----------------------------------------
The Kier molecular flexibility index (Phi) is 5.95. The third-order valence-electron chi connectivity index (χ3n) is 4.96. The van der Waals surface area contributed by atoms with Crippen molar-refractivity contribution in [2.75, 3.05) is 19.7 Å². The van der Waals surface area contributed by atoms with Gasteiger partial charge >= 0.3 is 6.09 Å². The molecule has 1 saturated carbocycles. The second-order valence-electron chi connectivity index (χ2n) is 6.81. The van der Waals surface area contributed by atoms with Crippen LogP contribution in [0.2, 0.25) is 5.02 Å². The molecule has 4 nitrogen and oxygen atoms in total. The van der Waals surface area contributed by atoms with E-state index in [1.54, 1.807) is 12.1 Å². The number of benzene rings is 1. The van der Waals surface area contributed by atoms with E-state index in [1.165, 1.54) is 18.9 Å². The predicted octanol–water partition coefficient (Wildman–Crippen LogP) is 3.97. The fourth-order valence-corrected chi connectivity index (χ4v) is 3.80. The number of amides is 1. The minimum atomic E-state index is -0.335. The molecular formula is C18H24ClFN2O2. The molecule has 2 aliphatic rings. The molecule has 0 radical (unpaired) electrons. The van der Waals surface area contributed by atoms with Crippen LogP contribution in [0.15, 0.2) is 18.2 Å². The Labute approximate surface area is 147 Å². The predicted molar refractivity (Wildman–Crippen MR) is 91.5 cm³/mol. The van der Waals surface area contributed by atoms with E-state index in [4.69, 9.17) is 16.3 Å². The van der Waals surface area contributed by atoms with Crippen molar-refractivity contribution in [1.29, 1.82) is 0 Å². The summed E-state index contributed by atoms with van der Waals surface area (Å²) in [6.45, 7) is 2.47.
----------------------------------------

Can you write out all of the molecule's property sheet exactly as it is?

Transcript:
The Kier molecular flexibility index (Phi) is 5.95. The third-order valence-electron chi connectivity index (χ3n) is 4.96. The van der Waals surface area contributed by atoms with Crippen molar-refractivity contribution in [2.75, 3.05) is 19.7 Å². The van der Waals surface area contributed by atoms with Gasteiger partial charge >= 0.3 is 6.09 Å². The molecule has 1 saturated carbocycles. The second-order valence-electron chi connectivity index (χ2n) is 6.81. The van der Waals surface area contributed by atoms with Crippen LogP contribution in [0.2, 0.25) is 5.02 Å². The molecule has 4 nitrogen and oxygen atoms in total. The van der Waals surface area contributed by atoms with E-state index in [1.54, 1.807) is 12.1 Å². The number of benzene rings is 1. The van der Waals surface area contributed by atoms with E-state index in [1.165, 1.54) is 18.9 Å². The predicted octanol–water partition coefficient (Wildman–Crippen LogP) is 3.97. The fourth-order valence-corrected chi connectivity index (χ4v) is 3.80. The number of amides is 1. The minimum atomic E-state index is -0.335. The molecular formula is C18H24ClFN2O2. The molecule has 2 aliphatic rings. The molecule has 0 radical (unpaired) electrons. The van der Waals surface area contributed by atoms with Crippen LogP contribution in [0.15, 0.2) is 18.2 Å². The Labute approximate surface area is 147 Å². The predicted molar refractivity (Wildman–Crippen MR) is 91.5 cm³/mol. The van der Waals surface area contributed by atoms with E-state index in [4.69, 9.17) is 16.3 Å². The van der Waals surface area contributed by atoms with Crippen molar-refractivity contribution in [1.29, 1.82) is 0 Å². The summed E-state index contributed by atoms with van der Waals surface area (Å²) in [6.45, 7) is 2.47.